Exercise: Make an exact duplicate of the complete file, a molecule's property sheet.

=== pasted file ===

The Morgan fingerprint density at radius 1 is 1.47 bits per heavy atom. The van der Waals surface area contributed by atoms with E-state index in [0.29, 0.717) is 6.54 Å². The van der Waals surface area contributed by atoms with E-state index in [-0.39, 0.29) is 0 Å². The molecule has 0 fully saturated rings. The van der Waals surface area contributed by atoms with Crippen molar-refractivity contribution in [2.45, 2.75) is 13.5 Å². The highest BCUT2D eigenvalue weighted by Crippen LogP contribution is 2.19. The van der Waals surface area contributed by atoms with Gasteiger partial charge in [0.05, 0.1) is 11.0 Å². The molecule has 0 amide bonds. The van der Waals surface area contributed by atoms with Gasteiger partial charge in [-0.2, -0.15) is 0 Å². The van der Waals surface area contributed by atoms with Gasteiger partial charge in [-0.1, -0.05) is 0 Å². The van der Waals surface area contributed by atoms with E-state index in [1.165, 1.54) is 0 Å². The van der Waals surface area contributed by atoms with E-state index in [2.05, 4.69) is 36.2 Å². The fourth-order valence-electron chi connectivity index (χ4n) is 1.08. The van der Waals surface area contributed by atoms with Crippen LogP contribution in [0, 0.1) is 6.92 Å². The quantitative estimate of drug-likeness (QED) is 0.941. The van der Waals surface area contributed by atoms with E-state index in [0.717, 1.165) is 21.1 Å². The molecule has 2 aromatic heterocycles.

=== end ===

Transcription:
The Morgan fingerprint density at radius 1 is 1.47 bits per heavy atom. The van der Waals surface area contributed by atoms with E-state index in [0.29, 0.717) is 6.54 Å². The van der Waals surface area contributed by atoms with E-state index in [-0.39, 0.29) is 0 Å². The molecule has 0 fully saturated rings. The van der Waals surface area contributed by atoms with Crippen molar-refractivity contribution in [2.45, 2.75) is 13.5 Å². The highest BCUT2D eigenvalue weighted by Crippen LogP contribution is 2.19. The van der Waals surface area contributed by atoms with Gasteiger partial charge in [0.05, 0.1) is 11.0 Å². The molecule has 0 amide bonds. The van der Waals surface area contributed by atoms with Gasteiger partial charge in [-0.2, -0.15) is 0 Å². The van der Waals surface area contributed by atoms with Gasteiger partial charge in [-0.1, -0.05) is 0 Å². The van der Waals surface area contributed by atoms with E-state index in [1.165, 1.54) is 0 Å². The van der Waals surface area contributed by atoms with E-state index in [2.05, 4.69) is 36.2 Å². The fourth-order valence-electron chi connectivity index (χ4n) is 1.08. The van der Waals surface area contributed by atoms with Crippen LogP contribution in [0, 0.1) is 6.92 Å². The quantitative estimate of drug-likeness (QED) is 0.941. The van der Waals surface area contributed by atoms with E-state index in [0.717, 1.165) is 21.1 Å². The molecule has 2 aromatic heterocycles.